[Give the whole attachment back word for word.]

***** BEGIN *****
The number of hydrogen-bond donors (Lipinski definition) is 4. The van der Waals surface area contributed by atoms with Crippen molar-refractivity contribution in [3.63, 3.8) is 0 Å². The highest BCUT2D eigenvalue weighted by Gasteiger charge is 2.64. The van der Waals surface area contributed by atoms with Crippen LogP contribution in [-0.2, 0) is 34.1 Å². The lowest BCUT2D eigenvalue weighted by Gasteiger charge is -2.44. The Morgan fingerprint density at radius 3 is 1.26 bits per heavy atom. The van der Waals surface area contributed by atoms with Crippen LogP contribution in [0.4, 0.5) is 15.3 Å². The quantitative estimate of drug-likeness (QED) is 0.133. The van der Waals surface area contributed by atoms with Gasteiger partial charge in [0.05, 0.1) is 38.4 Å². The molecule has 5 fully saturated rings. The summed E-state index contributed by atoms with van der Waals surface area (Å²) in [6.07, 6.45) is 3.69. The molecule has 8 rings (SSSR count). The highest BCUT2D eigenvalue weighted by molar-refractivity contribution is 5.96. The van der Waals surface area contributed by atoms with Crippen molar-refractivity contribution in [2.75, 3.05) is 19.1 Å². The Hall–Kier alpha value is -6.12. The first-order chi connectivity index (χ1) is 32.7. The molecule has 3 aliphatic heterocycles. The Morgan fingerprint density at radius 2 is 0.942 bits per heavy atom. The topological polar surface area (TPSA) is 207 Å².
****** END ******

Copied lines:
The number of hydrogen-bond donors (Lipinski definition) is 4. The van der Waals surface area contributed by atoms with Crippen molar-refractivity contribution in [3.63, 3.8) is 0 Å². The highest BCUT2D eigenvalue weighted by Gasteiger charge is 2.64. The van der Waals surface area contributed by atoms with Crippen LogP contribution in [-0.2, 0) is 34.1 Å². The lowest BCUT2D eigenvalue weighted by Gasteiger charge is -2.44. The Morgan fingerprint density at radius 3 is 1.26 bits per heavy atom. The van der Waals surface area contributed by atoms with Crippen LogP contribution in [0.4, 0.5) is 15.3 Å². The quantitative estimate of drug-likeness (QED) is 0.133. The van der Waals surface area contributed by atoms with Gasteiger partial charge in [0.05, 0.1) is 38.4 Å². The molecule has 5 fully saturated rings. The summed E-state index contributed by atoms with van der Waals surface area (Å²) in [6.07, 6.45) is 3.69. The molecule has 8 rings (SSSR count). The highest BCUT2D eigenvalue weighted by molar-refractivity contribution is 5.96. The van der Waals surface area contributed by atoms with Crippen molar-refractivity contribution in [2.75, 3.05) is 19.1 Å². The Hall–Kier alpha value is -6.12. The first-order chi connectivity index (χ1) is 32.7. The molecule has 3 aliphatic heterocycles. The Morgan fingerprint density at radius 2 is 0.942 bits per heavy atom. The topological polar surface area (TPSA) is 207 Å².